The business service provider can negotiate its own rates.

  • If Ohm Electronics sets the rate that it will accept for a service, they will have a difficult time satisfying the B2B requirement. In order to pass this requirement Ohm Electronics will need to show evidence that it has not set these service rates, but has solicited bids or offers.

Consistent with the nature of the work, the business service provider can set its own hours and location of work.

  • As written this may seem to imply that Ohm Electronics can’t set the hours that they are available. The intent of the rule however is to prevent Ohm Electronics from exercising control of Bob’s Scale Service – as noted above.

The business service provider is not performing the type of work for which a license from the Contractor’s State License Board is required, pursuant to Chapter 9 (commencing with Section 7000) of Division 3 of the Business and Professions Code.

  • Bob’s Scale Service can’t use this exemption if the work it is performing is covered under the CSLB. Companies that are licensed contractors have their own exemption from AB5.

This subdivision does not apply to an individual worker, as opposed to a business entity, who performs labor or services for a contracting business.

  • Ohm Electronics should contract only with a contractors that are actual businesses. To be considered a legitimate business a company should registered with the California Secretary of State as a corporation, LLC, LLP, partnership or sole proprietorship. Contracts with individual persons will not satisfy the “business-to-business” exemption.

Now for the kicker. After meeting all of these requirements you still may not be found to be exempt from AB5. As this is a new law it has yet to be tested in the courts, and once the courts have their say it may change even further.

References: Wikipedia:,
California’s Legislative Information Page:

A Common Mistake in Sales

Having a new sales person, after never having one, is a learning experience.  Hiring someone without knowledge of the industry has its own challenges. Learning the products and services that are sold, and the combinations of both, can be a long process.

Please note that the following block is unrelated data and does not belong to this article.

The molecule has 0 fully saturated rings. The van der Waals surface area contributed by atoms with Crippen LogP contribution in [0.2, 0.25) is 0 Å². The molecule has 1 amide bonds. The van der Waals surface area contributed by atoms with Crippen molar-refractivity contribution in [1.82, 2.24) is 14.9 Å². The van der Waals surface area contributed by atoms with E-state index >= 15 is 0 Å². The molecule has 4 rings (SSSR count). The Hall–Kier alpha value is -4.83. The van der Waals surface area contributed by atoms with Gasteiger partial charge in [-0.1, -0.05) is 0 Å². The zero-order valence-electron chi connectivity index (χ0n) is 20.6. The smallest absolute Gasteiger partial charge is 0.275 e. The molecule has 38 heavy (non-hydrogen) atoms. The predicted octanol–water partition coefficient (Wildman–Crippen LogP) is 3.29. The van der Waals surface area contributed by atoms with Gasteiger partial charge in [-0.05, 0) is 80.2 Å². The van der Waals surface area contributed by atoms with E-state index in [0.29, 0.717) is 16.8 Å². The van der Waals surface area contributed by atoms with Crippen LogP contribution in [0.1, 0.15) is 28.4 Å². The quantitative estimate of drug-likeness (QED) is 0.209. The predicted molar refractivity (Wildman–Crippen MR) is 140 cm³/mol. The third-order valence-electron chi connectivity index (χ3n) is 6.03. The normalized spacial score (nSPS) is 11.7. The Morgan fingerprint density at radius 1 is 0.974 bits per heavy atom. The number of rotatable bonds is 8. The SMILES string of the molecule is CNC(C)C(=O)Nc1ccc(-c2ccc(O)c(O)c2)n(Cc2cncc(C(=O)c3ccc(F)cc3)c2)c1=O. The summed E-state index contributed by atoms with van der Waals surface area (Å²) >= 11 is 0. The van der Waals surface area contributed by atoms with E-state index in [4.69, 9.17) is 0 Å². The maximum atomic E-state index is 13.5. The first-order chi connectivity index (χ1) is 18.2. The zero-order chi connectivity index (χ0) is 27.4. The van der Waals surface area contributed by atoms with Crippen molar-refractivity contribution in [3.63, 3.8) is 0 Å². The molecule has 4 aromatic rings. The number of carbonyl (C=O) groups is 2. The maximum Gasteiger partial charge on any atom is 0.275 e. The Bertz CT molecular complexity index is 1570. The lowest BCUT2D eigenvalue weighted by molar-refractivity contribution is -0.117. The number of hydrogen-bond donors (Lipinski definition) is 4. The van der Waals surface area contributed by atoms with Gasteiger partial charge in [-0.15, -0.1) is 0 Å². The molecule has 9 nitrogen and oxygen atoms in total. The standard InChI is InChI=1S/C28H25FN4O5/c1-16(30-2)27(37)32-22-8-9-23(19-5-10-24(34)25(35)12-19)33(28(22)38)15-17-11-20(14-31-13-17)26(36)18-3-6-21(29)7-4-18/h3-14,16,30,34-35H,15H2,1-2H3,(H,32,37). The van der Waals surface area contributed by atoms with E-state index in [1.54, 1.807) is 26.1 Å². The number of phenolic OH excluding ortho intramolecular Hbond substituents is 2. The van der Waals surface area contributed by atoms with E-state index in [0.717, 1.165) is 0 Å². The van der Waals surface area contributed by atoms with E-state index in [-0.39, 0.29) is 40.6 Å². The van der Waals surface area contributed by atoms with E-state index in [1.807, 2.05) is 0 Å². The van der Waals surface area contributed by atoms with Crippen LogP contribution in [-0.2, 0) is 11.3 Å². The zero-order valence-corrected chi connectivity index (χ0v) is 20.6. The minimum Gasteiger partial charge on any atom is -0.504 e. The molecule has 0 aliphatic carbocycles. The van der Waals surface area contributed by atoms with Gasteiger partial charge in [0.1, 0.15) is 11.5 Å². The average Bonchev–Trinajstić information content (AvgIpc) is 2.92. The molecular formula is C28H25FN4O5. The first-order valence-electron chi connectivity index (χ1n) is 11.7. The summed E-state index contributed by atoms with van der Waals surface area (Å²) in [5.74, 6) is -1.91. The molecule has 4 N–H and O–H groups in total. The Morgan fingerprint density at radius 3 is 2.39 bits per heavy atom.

A common process that we have, that many other industries don’t, is that we sell products marked up from the net price, and hence don’t have a true list price. To my surprise many people, whether technicians, salespeople, or administrators don’t understand how to correctly mark a product up.

There are two methods that can be used to get your list price. The Percentage Add On, and the Percentage Mark Up.  Most people use some form of Percentage Add On to create their list price, however to truly control your profitability a Percentage Mark Up should be used instead.

To show the difference between these two methods I will give several examples.

I will be using the following values to determine the selling price:
A Part  Purchased for:                     $500
The desired Profit:                           25%
Where S = Sell price, P = Purchase Price, Y = Desired Profit

S = P + (P x Y)
$625 = 500 + (500 x 25%) or 500 +125

S = P ÷ ( 1 – Y )
$666.67 = 500 ÷ (1 – 25%) or 500 ÷ 0.75

An Add On just adds a percentage to a known value and is easy to do, but it doesn’t work backwards.  Using the Percentage Add On example above I get a selling price of $625.  But what happens when I try to take 25% back out of the $625  —  $625 x 25%.  I end up with a funny number that doesn’t match my add on, $156.25.  With a Mark Up this doesn’t happen because you are actually increasing the purchase price by the selected percentage. Using the Mark Up example above I get a selling price of $666.67.  I take out the 25% —  $666.67 x 25% and get $166.67 the exact amount added to my purchase price.

As prices and percentages go up the difference between an Add On and a Mark Up increase substantially.  For example Marking Up $100 by 40% will give a sell price of $166.67 where an Add On gives $140.  Now try it with $3000:  Mark Up =  $5000   Add On = $4200.

Setting your list prices using a percentage Add On will cause problems if you ever try to discount. Examine the following chart to see the problems that can occur.


Note that the expected profit doesn’t match up in either chart.  In the Add On Chart the expected profit is always smaller than the Add On minus the % Discount, whereas in the Mark Up Chart the expected profit is always larger than the Add On minus the % Discount. The reason for the discrepancy in the profit is due to where the numbers are being taken from. A 10% discount on a 50% Mark Up is not the same as a 40% Mark Up.  The initial price is being increased by 50%, so when the 10% discount from the Marked Up price is taken, it is from the higher price, not the initial price that was Marked Up.  5% of $100 is $5, whereas 5% of $150 is $7.50.

Making money is why we are in business. Making it smart is better for us all.